An Interstate 75 bridge linking Cincinnati, OH, and northern Kentucky will carry a toll once it is replaced, and rates will be set to capture a good chunk of revenue from through traffic, including trucks.
Ohio and Kentucky officials have decided to explore tolling to generate revenue and secure a federal grant for the Brent Spence Bridge replacement. Without tolls, the $2.88 billion project would take decades to finish, officials said, but with tolls the two states can expedite the project.
Critics of the toll option – a group that includes truckers – say a toll smack dab in the middle of I-75 not only is a double tax on mobility and commerce, but will force many truckers to find another way around.
“By taking a toll-free piece of infrastructure, especially a bridge, and making it a toll road, it raises huge concerns about the impact it’s going to have on the trucking community,” said Ryan Bowley, director of legislative affairs for the Owner-Operator Independent Drivers Association.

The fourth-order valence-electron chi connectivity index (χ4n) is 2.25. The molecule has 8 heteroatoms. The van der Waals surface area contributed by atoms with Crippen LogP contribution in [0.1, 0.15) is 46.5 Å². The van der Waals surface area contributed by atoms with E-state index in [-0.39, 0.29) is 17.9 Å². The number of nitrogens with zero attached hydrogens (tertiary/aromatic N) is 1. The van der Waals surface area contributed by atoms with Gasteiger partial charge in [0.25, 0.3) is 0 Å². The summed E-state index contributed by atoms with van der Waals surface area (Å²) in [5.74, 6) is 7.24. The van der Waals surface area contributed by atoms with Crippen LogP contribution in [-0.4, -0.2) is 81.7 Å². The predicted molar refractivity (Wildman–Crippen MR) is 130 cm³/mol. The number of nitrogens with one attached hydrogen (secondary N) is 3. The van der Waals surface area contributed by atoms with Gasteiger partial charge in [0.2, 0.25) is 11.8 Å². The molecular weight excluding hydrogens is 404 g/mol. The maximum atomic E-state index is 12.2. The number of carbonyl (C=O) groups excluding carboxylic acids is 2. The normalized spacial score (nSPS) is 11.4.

A consultant report prepared for the Ohio-Kentucky-Indiana Regional Council of Governments shows the plan targets through traffic with the highest rates while giving local residents a break on tolls.
“They’re setting up the toll structure in a way that the bulk of payment will come from through travelers, including truckers, while local residents get toll discounts,” Bowley said.
Studies have shown that truckers will take secondary routes to avoid a toll road or bridge. OOIDA and other trade associations say that’s precisely what will happen once the I-75 bridge carries a toll.
“It only serves as a disincentive to use that facility,” Bowley said.
According to the project report, money collected from bridge users will help fund improvements to eight miles of I-75 and I-71 in the Cincinnati region.
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